We’ve tackled push notifications before, but we haven’t talked about voice. Every push notification sounds like a headline. What if:
We have only tapped the surface of a push. You might say to yourself, “But I have turned off all pushes.” Find a 14-year-old. Ask that 14-year-old if he/she minds pushes. The answer is likely different than your own.
Pushing and pulling, Mel
Push Notification Responses:
Ryan writes, “Send me a push notification whenever Dan Barry writes something narrative that’s not about sports. I guess that’s more IFTTTy than about voice, but still.”
Brian writes, “Push notifications are huge in my house (14-yr old and 12-yr old). Mostly sports scores & news. I get CNN, which I like, and Facebook, which I don’t hate enough to turn off, but is usually not important enough to demand my immediate attention. Voice push would be a loser for me, because I’m often in places where I don’t want my phone/iPad talking to me. Maybe if the push contained a link to a voice file, but then it’s just a text message (or email), right? To your point, my kids might disagree with me, but at least at this age, I’d have to insist. Appropriate social conventions about when to use (and when to put away) their phones is a big topic of conversation in my house. My experience is that, left to their own devices (ha!), teenage kids will sit in the same room and stare at their phones for hours without ever speaking or even looking at each other. Perhaps fodder for another newsletter?”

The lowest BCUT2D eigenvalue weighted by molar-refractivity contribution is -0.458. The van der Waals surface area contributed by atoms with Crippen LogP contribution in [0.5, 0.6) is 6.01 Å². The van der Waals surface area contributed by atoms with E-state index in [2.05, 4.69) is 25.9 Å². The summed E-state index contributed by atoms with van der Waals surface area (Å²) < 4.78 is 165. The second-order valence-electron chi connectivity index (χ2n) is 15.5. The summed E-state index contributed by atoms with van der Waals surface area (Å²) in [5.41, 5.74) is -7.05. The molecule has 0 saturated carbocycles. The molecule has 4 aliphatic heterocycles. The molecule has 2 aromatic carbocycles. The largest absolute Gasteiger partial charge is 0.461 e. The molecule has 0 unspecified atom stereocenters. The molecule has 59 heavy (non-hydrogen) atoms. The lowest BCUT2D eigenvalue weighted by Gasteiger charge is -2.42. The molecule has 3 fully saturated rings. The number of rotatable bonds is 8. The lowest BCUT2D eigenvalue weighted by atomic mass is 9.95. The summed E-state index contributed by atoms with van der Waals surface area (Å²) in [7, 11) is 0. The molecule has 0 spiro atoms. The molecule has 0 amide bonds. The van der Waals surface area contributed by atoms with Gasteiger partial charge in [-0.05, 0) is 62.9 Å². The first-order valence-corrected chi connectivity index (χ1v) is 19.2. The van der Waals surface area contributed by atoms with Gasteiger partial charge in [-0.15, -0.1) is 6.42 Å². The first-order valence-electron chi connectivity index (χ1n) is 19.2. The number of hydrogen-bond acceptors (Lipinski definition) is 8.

From Sarah: “I read the message below and realized I’m already signed up for something like you describe: texts from one of my favorite authors, Kelly Sue DeConnick. And I really, really love getting these texts. Sometimes they’re curiously well timed - I’ll pick up my phone to unnecessarily check Facebook or Instagram and there will be a message from Kelly Sue, reminding me that bitches get shit done (#bgsd). And I get back to work.”
From Sonya: “I really like the idea of ten enjoyable push notifications. What about more visual ones, as opposed to the standard text? Like a photo of a bunny pushed onto the notification screen. That would make me happy. The tricky thing about push notifications is interruption. Even if 14-year-olds don’t mind being frequently prompted to drop everything and look at their phones, is that a good habit to encourage as the default? I guess it’s a moot point because app makers are (usually) incentivized to try and get you to open the app as frequently as possible.”